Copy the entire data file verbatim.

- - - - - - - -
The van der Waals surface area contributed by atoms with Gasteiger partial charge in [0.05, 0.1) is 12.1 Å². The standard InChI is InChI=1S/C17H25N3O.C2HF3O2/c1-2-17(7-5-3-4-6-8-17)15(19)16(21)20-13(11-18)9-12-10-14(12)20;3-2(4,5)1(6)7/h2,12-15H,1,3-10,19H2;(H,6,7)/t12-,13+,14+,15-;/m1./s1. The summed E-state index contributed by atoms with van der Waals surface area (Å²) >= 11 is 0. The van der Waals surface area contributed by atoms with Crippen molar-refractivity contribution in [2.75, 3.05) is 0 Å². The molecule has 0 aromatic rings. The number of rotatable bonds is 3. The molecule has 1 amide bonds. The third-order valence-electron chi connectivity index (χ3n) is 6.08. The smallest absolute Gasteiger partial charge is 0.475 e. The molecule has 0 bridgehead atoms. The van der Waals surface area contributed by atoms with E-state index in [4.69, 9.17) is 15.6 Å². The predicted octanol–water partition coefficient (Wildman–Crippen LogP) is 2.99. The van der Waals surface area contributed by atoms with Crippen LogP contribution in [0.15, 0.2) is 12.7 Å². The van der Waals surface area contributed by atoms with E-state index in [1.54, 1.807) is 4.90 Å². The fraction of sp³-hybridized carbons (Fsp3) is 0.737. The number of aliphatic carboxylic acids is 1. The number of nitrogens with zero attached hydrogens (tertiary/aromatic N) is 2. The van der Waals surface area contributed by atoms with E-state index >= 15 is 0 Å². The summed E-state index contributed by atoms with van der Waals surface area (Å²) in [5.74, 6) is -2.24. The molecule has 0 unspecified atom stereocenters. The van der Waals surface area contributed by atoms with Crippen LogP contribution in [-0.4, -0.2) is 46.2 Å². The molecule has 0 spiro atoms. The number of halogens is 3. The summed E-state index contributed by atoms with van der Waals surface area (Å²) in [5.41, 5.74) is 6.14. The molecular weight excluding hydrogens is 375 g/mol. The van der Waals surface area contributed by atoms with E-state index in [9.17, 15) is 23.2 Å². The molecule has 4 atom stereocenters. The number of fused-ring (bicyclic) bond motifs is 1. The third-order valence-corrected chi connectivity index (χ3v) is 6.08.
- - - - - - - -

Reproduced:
The van der Waals surface area contributed by atoms with Gasteiger partial charge in [0.05, 0.1) is 12.1 Å². The standard InChI is InChI=1S/C17H25N3O.C2HF3O2/c1-2-17(7-5-3-4-6-8-17)15(19)16(21)20-13(11-18)9-12-10-14(12)20;3-2(4,5)1(6)7/h2,12-15H,1,3-10,19H2;(H,6,7)/t12-,13+,14+,15-;/m1./s1. The summed E-state index contributed by atoms with van der Waals surface area (Å²) >= 11 is 0. The van der Waals surface area contributed by atoms with Crippen molar-refractivity contribution in [2.75, 3.05) is 0 Å². The molecule has 0 aromatic rings. The number of rotatable bonds is 3. The molecule has 1 amide bonds. The third-order valence-electron chi connectivity index (χ3n) is 6.08. The smallest absolute Gasteiger partial charge is 0.475 e. The molecule has 0 bridgehead atoms. The van der Waals surface area contributed by atoms with E-state index in [4.69, 9.17) is 15.6 Å². The predicted octanol–water partition coefficient (Wildman–Crippen LogP) is 2.99. The van der Waals surface area contributed by atoms with Crippen LogP contribution in [0.15, 0.2) is 12.7 Å². The van der Waals surface area contributed by atoms with E-state index in [1.54, 1.807) is 4.90 Å². The fraction of sp³-hybridized carbons (Fsp3) is 0.737. The number of aliphatic carboxylic acids is 1. The number of nitrogens with zero attached hydrogens (tertiary/aromatic N) is 2. The van der Waals surface area contributed by atoms with E-state index >= 15 is 0 Å². The summed E-state index contributed by atoms with van der Waals surface area (Å²) in [5.74, 6) is -2.24. The molecule has 0 unspecified atom stereocenters. The van der Waals surface area contributed by atoms with Crippen LogP contribution in [-0.4, -0.2) is 46.2 Å². The molecule has 0 spiro atoms. The number of halogens is 3. The summed E-state index contributed by atoms with van der Waals surface area (Å²) in [5.41, 5.74) is 6.14. The molecular weight excluding hydrogens is 375 g/mol. The van der Waals surface area contributed by atoms with E-state index in [9.17, 15) is 23.2 Å². The molecule has 4 atom stereocenters. The number of fused-ring (bicyclic) bond motifs is 1. The third-order valence-corrected chi connectivity index (χ3v) is 6.08.